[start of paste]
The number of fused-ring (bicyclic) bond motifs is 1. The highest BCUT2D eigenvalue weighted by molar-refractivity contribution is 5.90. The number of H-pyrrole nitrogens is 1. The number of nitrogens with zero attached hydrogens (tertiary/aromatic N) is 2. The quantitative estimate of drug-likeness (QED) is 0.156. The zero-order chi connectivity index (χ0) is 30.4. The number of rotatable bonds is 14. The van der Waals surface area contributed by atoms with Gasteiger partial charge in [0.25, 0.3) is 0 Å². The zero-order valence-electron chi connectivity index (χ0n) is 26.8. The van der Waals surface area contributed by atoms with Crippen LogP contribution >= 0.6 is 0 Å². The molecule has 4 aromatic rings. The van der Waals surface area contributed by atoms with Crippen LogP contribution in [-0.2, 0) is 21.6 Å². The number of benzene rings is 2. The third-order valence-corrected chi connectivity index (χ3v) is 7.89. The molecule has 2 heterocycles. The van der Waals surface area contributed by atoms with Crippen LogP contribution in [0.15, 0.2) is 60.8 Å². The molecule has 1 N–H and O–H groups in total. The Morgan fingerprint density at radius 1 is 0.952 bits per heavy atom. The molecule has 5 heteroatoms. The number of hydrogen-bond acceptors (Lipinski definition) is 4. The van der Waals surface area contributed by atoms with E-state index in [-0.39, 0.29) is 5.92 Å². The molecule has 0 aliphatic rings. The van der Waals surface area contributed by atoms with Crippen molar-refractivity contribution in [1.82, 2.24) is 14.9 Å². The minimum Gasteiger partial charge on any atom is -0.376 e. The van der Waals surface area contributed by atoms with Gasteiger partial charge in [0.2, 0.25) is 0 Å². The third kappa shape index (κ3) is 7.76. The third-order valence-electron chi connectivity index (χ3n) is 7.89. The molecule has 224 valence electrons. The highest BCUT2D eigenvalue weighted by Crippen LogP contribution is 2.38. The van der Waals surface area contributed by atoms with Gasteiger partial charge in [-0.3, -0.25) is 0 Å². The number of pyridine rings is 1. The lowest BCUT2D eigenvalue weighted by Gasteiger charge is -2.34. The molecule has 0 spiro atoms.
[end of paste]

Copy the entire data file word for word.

The number of fused-ring (bicyclic) bond motifs is 1. The highest BCUT2D eigenvalue weighted by molar-refractivity contribution is 5.90. The number of H-pyrrole nitrogens is 1. The number of nitrogens with zero attached hydrogens (tertiary/aromatic N) is 2. The quantitative estimate of drug-likeness (QED) is 0.156. The zero-order chi connectivity index (χ0) is 30.4. The number of rotatable bonds is 14. The van der Waals surface area contributed by atoms with Gasteiger partial charge in [0.25, 0.3) is 0 Å². The zero-order valence-electron chi connectivity index (χ0n) is 26.8. The van der Waals surface area contributed by atoms with Crippen LogP contribution >= 0.6 is 0 Å². The molecule has 4 aromatic rings. The van der Waals surface area contributed by atoms with Crippen LogP contribution in [-0.2, 0) is 21.6 Å². The number of benzene rings is 2. The third-order valence-corrected chi connectivity index (χ3v) is 7.89. The molecule has 2 heterocycles. The van der Waals surface area contributed by atoms with Crippen LogP contribution in [0.15, 0.2) is 60.8 Å². The molecule has 1 N–H and O–H groups in total. The Morgan fingerprint density at radius 1 is 0.952 bits per heavy atom. The molecule has 5 heteroatoms. The number of hydrogen-bond acceptors (Lipinski definition) is 4. The van der Waals surface area contributed by atoms with E-state index in [-0.39, 0.29) is 5.92 Å². The molecule has 0 aliphatic rings. The van der Waals surface area contributed by atoms with Crippen molar-refractivity contribution in [1.82, 2.24) is 14.9 Å². The minimum Gasteiger partial charge on any atom is -0.376 e. The van der Waals surface area contributed by atoms with Gasteiger partial charge in [0.2, 0.25) is 0 Å². The third kappa shape index (κ3) is 7.76. The third-order valence-electron chi connectivity index (χ3n) is 7.89. The molecule has 224 valence electrons. The highest BCUT2D eigenvalue weighted by Crippen LogP contribution is 2.38. The van der Waals surface area contributed by atoms with Gasteiger partial charge in [-0.3, -0.25) is 0 Å². The number of pyridine rings is 1. The lowest BCUT2D eigenvalue weighted by Gasteiger charge is -2.34. The molecule has 0 spiro atoms.